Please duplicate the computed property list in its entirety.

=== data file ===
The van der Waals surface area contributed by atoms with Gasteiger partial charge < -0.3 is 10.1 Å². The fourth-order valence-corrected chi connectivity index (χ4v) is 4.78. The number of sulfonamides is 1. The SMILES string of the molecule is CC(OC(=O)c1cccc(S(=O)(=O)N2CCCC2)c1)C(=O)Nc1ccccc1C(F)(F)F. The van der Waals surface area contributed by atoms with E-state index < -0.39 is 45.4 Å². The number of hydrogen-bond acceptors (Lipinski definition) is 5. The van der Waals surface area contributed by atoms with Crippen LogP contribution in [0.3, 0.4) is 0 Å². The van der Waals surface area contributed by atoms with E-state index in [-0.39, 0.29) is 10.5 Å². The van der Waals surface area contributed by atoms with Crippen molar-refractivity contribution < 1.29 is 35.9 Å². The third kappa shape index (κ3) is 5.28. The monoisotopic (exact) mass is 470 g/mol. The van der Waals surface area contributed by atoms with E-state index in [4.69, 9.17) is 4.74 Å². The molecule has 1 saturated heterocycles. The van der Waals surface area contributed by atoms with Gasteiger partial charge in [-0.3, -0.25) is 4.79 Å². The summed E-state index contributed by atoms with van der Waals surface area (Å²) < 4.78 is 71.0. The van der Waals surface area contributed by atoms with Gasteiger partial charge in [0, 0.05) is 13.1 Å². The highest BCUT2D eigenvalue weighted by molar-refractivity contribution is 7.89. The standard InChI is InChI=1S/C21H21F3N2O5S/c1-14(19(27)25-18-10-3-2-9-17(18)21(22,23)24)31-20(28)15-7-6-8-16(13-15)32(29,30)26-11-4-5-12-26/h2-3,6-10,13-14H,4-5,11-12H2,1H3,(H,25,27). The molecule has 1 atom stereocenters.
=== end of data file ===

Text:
The van der Waals surface area contributed by atoms with Gasteiger partial charge < -0.3 is 10.1 Å². The fourth-order valence-corrected chi connectivity index (χ4v) is 4.78. The number of sulfonamides is 1. The SMILES string of the molecule is CC(OC(=O)c1cccc(S(=O)(=O)N2CCCC2)c1)C(=O)Nc1ccccc1C(F)(F)F. The van der Waals surface area contributed by atoms with E-state index < -0.39 is 45.4 Å². The number of hydrogen-bond acceptors (Lipinski definition) is 5. The van der Waals surface area contributed by atoms with Crippen LogP contribution in [0.3, 0.4) is 0 Å². The van der Waals surface area contributed by atoms with E-state index in [-0.39, 0.29) is 10.5 Å². The van der Waals surface area contributed by atoms with Crippen molar-refractivity contribution < 1.29 is 35.9 Å². The third kappa shape index (κ3) is 5.28. The monoisotopic (exact) mass is 470 g/mol. The van der Waals surface area contributed by atoms with E-state index in [4.69, 9.17) is 4.74 Å². The molecule has 1 saturated heterocycles. The van der Waals surface area contributed by atoms with Gasteiger partial charge in [-0.3, -0.25) is 4.79 Å². The summed E-state index contributed by atoms with van der Waals surface area (Å²) < 4.78 is 71.0. The van der Waals surface area contributed by atoms with Gasteiger partial charge in [0, 0.05) is 13.1 Å². The highest BCUT2D eigenvalue weighted by molar-refractivity contribution is 7.89. The standard InChI is InChI=1S/C21H21F3N2O5S/c1-14(19(27)25-18-10-3-2-9-17(18)21(22,23)24)31-20(28)15-7-6-8-16(13-15)32(29,30)26-11-4-5-12-26/h2-3,6-10,13-14H,4-5,11-12H2,1H3,(H,25,27). The molecule has 1 atom stereocenters.